Teens Abusing Nonprescription Painkillers

Problem More Rampant Among Girls With Chronic Headaches

From the WebMD Archives

June 11, 2004 -- It's a new trend in drug abuse: One in five kids -- especially girls -- are excessively taking nonprescription painkillers. The result can be chronic headaches and potentially serious medical problems like gastrointestinal bleeding and kidney failure.

This startling new finding was presented at the annual scientific meeting of the American Headache Society held in Vancouver this week.

"I've been astounded by the large numbers of kids using over-the-counter medications five or six times a week -- sometimes 15 to 20 times a week," says researcher A. David Rothner, MD, director of the Pediatric/Adolescent Headache Clinic at The Children's Hospital at The Cleveland Clinic, in a news release.

"Even more frightening was that a lot of them were taking medications without telling their parents," Rothner says. "Physicians need to specifically ask children and adolescents who get [chronic] headaches how much over-the-counter medicine they are using."

Rothner's study involved 680 children and adolescents between ages 6 and 18 who had been referred to his clinic; 41% had migraine headaches, 28% had tension-type headaches; 22% had a mixture of migraine and tension-type headaches; and 19% had chronic headaches.

He found:

  • 22% were taking too many over-the-counter pain relievers.
  • Kids abusing pain relievers were mostly girls with chronic tension headaches or a mix of migraine and tension headaches.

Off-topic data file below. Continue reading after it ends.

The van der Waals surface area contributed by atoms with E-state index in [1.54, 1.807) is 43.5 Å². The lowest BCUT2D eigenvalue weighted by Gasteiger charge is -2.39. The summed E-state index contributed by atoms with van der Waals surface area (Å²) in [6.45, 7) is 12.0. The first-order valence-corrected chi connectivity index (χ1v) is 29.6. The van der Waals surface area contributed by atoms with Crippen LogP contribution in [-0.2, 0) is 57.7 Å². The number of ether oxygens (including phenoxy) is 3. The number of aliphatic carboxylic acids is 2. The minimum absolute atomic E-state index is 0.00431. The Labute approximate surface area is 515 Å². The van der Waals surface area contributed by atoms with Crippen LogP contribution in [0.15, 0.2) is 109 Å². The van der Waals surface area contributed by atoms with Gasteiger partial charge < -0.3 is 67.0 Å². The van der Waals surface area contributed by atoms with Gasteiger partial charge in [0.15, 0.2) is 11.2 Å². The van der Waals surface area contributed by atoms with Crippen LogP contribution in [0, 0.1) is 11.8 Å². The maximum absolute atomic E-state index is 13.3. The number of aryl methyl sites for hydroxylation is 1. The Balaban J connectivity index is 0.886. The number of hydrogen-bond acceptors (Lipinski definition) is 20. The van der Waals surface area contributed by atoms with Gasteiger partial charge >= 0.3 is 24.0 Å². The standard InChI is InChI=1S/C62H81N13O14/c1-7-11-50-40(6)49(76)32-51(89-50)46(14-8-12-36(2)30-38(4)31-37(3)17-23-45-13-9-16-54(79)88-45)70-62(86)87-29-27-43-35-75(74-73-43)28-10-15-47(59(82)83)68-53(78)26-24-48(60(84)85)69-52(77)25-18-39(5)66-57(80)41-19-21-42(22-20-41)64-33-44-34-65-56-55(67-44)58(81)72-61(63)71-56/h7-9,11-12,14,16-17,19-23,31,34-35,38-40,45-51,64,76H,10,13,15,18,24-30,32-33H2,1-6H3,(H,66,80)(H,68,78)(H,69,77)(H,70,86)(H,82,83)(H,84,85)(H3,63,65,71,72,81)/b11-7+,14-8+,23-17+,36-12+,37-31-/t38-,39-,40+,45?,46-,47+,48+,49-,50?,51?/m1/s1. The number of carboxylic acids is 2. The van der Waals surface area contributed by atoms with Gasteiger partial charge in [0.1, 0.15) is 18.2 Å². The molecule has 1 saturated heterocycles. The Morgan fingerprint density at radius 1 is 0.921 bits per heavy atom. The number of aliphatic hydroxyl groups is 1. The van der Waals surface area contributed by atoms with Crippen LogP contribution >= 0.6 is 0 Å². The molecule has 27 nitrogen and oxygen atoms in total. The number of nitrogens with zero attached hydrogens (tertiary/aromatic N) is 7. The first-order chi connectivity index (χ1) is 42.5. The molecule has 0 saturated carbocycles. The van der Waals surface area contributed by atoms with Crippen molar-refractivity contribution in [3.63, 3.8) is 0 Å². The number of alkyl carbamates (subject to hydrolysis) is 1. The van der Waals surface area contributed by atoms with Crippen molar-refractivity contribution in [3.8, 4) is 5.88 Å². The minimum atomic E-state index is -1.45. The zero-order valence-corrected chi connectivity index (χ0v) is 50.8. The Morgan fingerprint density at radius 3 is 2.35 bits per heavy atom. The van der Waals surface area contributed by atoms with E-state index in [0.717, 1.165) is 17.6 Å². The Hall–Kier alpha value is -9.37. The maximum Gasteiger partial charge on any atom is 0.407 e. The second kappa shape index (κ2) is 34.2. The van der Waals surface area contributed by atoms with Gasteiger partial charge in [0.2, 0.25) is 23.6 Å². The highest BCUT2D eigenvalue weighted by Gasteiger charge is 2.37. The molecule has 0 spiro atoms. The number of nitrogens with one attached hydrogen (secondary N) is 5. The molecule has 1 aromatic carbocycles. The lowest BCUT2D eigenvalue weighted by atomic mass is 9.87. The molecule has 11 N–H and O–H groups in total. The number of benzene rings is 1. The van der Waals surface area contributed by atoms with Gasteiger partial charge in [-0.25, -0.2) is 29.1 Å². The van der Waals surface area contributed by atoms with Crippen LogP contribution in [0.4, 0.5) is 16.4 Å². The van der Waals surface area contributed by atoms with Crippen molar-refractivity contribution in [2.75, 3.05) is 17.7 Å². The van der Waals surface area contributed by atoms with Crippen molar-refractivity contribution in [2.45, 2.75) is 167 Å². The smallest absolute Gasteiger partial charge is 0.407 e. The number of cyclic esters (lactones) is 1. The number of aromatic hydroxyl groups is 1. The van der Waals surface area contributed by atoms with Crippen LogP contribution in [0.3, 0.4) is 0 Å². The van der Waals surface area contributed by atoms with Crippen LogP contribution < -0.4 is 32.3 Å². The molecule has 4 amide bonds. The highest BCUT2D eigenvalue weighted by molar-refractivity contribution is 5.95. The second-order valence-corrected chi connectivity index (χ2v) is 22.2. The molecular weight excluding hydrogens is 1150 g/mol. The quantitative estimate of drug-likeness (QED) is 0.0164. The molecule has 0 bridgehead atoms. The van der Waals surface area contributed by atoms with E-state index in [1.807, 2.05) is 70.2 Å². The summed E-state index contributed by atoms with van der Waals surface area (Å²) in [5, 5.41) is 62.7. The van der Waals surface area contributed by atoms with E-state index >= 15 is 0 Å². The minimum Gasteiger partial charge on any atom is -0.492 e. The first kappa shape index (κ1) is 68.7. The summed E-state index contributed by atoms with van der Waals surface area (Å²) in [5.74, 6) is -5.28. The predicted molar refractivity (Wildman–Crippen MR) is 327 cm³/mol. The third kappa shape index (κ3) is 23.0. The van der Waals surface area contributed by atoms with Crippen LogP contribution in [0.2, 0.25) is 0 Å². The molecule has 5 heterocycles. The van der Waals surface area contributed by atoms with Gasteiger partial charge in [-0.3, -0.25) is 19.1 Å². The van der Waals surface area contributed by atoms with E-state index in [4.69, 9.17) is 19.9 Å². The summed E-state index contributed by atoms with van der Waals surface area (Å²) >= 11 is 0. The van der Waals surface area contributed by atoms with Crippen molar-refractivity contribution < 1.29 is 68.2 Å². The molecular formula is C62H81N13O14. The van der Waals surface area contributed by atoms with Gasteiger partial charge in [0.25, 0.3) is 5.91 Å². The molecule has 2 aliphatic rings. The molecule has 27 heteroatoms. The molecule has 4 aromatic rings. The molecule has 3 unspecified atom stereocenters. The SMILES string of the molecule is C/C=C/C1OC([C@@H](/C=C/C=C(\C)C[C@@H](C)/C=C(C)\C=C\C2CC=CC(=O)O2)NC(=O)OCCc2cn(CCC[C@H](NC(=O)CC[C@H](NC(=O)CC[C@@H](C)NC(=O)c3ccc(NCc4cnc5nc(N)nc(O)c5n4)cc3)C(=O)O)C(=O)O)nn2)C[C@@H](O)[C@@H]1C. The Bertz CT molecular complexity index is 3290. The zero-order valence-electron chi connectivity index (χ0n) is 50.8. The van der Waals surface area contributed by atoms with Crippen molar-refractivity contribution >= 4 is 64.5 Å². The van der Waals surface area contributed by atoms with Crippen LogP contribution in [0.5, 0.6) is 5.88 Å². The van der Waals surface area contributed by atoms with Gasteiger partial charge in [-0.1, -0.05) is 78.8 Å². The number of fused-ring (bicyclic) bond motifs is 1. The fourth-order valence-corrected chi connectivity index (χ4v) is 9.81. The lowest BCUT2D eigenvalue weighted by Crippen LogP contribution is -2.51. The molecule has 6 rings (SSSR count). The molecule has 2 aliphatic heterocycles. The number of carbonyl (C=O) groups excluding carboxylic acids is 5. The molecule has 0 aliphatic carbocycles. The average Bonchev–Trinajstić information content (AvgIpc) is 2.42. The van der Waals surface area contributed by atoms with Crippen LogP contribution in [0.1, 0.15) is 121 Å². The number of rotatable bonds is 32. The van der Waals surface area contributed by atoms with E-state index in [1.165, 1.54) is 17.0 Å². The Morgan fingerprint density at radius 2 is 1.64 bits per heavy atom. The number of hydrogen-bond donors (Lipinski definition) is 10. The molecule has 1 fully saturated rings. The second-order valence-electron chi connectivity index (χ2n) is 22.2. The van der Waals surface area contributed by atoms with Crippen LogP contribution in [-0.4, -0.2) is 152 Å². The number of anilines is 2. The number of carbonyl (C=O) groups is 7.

• Nearly 20% of kids had reported headaches daily or nearly every day -- 80% of these were girls and 85% were A or A/B students.
  • 14% of the kids missed more than 15 school days, mostly because of chronic headaches.

A few of the children had kidney failure or stomach bleeding because of the excessive amount of medication they were taking.

"If you have a child or teen with frequent headaches who is missing a lot of school, you need to be forceful in getting an accurate diagnosis," says Rothner.

Most of the kids named school as a major cause of stress, he says. "All school kids are under stress, but some children and adolescents seem to be biologically predisposed to having headaches. Stress may play a significant role in developing chronic daily headaches."

By getting them to a doctor, parents can help kids get the right diagnosis for their chronic headaches -- and the right treatment. Parents should monitor their children's use of over-the-counter medications and limit it to two doses per week, he says. If the headaches are frequent, a doctor can prescribe preventive medication.

Though no headache medications have been FDA approved for children or adolescents, most doctors will prescribe them because limited research shows some are safe. Triptan medications are the most effective for migraines and seem to be safe and effective for children, Rothner says.

Show Sources

SOURCES: American Headache Society 46th Annual Scientific Meeting, Vancouver, June 10-13, 2004. News release, American Headache Society.

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